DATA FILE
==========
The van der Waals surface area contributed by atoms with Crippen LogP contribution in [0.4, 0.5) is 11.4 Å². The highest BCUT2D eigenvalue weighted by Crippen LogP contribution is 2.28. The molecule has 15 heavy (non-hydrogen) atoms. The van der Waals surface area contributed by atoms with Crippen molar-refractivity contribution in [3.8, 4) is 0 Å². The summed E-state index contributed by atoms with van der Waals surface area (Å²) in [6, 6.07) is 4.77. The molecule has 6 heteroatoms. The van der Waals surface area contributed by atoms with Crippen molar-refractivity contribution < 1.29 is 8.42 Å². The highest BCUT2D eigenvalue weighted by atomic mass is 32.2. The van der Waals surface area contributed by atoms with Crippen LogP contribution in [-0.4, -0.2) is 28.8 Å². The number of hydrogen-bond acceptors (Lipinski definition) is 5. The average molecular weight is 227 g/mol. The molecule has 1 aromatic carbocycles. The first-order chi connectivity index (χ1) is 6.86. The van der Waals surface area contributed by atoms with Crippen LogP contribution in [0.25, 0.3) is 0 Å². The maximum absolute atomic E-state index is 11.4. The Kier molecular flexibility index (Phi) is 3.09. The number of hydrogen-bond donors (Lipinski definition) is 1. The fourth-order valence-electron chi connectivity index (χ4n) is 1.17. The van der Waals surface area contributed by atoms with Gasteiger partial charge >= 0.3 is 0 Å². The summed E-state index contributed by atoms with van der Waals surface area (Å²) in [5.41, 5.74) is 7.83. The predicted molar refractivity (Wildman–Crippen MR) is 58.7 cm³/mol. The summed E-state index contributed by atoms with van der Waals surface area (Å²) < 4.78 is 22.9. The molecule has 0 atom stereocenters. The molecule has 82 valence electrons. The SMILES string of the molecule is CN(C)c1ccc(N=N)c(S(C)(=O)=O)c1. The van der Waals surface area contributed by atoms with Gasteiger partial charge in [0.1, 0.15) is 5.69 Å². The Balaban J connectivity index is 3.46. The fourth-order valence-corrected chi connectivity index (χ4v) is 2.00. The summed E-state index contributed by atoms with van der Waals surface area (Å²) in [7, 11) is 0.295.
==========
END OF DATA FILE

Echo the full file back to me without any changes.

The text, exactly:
The van der Waals surface area contributed by atoms with Crippen LogP contribution in [0.4, 0.5) is 11.4 Å². The highest BCUT2D eigenvalue weighted by Crippen LogP contribution is 2.28. The molecule has 15 heavy (non-hydrogen) atoms. The van der Waals surface area contributed by atoms with Crippen molar-refractivity contribution in [3.8, 4) is 0 Å². The summed E-state index contributed by atoms with van der Waals surface area (Å²) in [6, 6.07) is 4.77. The molecule has 6 heteroatoms. The van der Waals surface area contributed by atoms with Crippen molar-refractivity contribution < 1.29 is 8.42 Å². The highest BCUT2D eigenvalue weighted by atomic mass is 32.2. The van der Waals surface area contributed by atoms with Crippen LogP contribution in [-0.4, -0.2) is 28.8 Å². The number of hydrogen-bond acceptors (Lipinski definition) is 5. The average molecular weight is 227 g/mol. The molecule has 1 aromatic carbocycles. The first-order chi connectivity index (χ1) is 6.86. The van der Waals surface area contributed by atoms with Crippen LogP contribution in [0.25, 0.3) is 0 Å². The maximum absolute atomic E-state index is 11.4. The Kier molecular flexibility index (Phi) is 3.09. The number of hydrogen-bond donors (Lipinski definition) is 1. The fourth-order valence-electron chi connectivity index (χ4n) is 1.17. The van der Waals surface area contributed by atoms with Gasteiger partial charge >= 0.3 is 0 Å². The summed E-state index contributed by atoms with van der Waals surface area (Å²) in [5.41, 5.74) is 7.83. The predicted molar refractivity (Wildman–Crippen MR) is 58.7 cm³/mol. The summed E-state index contributed by atoms with van der Waals surface area (Å²) < 4.78 is 22.9. The molecule has 0 atom stereocenters. The molecule has 82 valence electrons. The SMILES string of the molecule is CN(C)c1ccc(N=N)c(S(C)(=O)=O)c1. The van der Waals surface area contributed by atoms with Gasteiger partial charge in [0.1, 0.15) is 5.69 Å². The Balaban J connectivity index is 3.46. The fourth-order valence-corrected chi connectivity index (χ4v) is 2.00. The summed E-state index contributed by atoms with van der Waals surface area (Å²) in [7, 11) is 0.295.